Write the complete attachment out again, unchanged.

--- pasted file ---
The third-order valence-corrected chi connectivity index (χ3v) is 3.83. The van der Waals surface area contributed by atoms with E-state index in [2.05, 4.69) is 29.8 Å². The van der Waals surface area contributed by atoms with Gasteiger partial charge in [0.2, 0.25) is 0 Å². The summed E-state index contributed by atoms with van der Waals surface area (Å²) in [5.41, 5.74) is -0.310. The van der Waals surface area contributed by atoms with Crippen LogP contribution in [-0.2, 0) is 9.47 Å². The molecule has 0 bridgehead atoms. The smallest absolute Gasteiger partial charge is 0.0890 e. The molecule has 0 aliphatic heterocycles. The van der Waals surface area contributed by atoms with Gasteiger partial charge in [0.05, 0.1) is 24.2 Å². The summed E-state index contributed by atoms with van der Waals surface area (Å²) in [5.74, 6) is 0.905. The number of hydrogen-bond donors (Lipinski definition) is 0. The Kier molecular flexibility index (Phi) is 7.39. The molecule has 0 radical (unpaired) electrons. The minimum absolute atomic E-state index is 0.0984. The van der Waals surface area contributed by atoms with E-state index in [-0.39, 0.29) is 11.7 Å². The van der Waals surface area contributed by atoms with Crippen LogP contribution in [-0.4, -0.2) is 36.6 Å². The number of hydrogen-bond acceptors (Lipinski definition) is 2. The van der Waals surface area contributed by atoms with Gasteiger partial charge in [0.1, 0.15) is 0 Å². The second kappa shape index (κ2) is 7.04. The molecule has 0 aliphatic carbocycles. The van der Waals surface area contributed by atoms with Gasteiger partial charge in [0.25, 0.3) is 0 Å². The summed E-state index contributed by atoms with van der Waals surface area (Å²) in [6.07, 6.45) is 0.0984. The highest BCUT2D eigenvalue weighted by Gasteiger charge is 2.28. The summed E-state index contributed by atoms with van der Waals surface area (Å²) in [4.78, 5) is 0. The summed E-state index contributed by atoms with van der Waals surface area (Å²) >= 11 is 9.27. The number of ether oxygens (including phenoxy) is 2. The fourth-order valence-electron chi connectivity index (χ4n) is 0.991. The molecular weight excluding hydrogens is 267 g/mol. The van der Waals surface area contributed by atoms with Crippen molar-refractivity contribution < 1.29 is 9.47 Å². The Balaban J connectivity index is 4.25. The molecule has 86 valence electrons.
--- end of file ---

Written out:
The third-order valence-corrected chi connectivity index (χ3v) is 3.83. The van der Waals surface area contributed by atoms with E-state index in [2.05, 4.69) is 29.8 Å². The van der Waals surface area contributed by atoms with Gasteiger partial charge in [0.2, 0.25) is 0 Å². The summed E-state index contributed by atoms with van der Waals surface area (Å²) in [5.41, 5.74) is -0.310. The van der Waals surface area contributed by atoms with Crippen LogP contribution in [-0.2, 0) is 9.47 Å². The molecule has 0 bridgehead atoms. The smallest absolute Gasteiger partial charge is 0.0890 e. The molecule has 0 aliphatic heterocycles. The van der Waals surface area contributed by atoms with Gasteiger partial charge in [0.05, 0.1) is 24.2 Å². The summed E-state index contributed by atoms with van der Waals surface area (Å²) in [5.74, 6) is 0.905. The number of hydrogen-bond donors (Lipinski definition) is 0. The Kier molecular flexibility index (Phi) is 7.39. The molecule has 0 radical (unpaired) electrons. The minimum absolute atomic E-state index is 0.0984. The van der Waals surface area contributed by atoms with E-state index in [-0.39, 0.29) is 11.7 Å². The van der Waals surface area contributed by atoms with Crippen LogP contribution in [-0.4, -0.2) is 36.6 Å². The number of hydrogen-bond acceptors (Lipinski definition) is 2. The van der Waals surface area contributed by atoms with Gasteiger partial charge in [0.1, 0.15) is 0 Å². The second kappa shape index (κ2) is 7.04. The molecule has 0 aliphatic carbocycles. The van der Waals surface area contributed by atoms with Gasteiger partial charge in [0.25, 0.3) is 0 Å². The summed E-state index contributed by atoms with van der Waals surface area (Å²) in [6.07, 6.45) is 0.0984. The highest BCUT2D eigenvalue weighted by Gasteiger charge is 2.28. The summed E-state index contributed by atoms with van der Waals surface area (Å²) in [4.78, 5) is 0. The summed E-state index contributed by atoms with van der Waals surface area (Å²) >= 11 is 9.27. The number of ether oxygens (including phenoxy) is 2. The fourth-order valence-electron chi connectivity index (χ4n) is 0.991. The molecular weight excluding hydrogens is 267 g/mol. The van der Waals surface area contributed by atoms with Crippen molar-refractivity contribution < 1.29 is 9.47 Å². The Balaban J connectivity index is 4.25. The molecule has 86 valence electrons.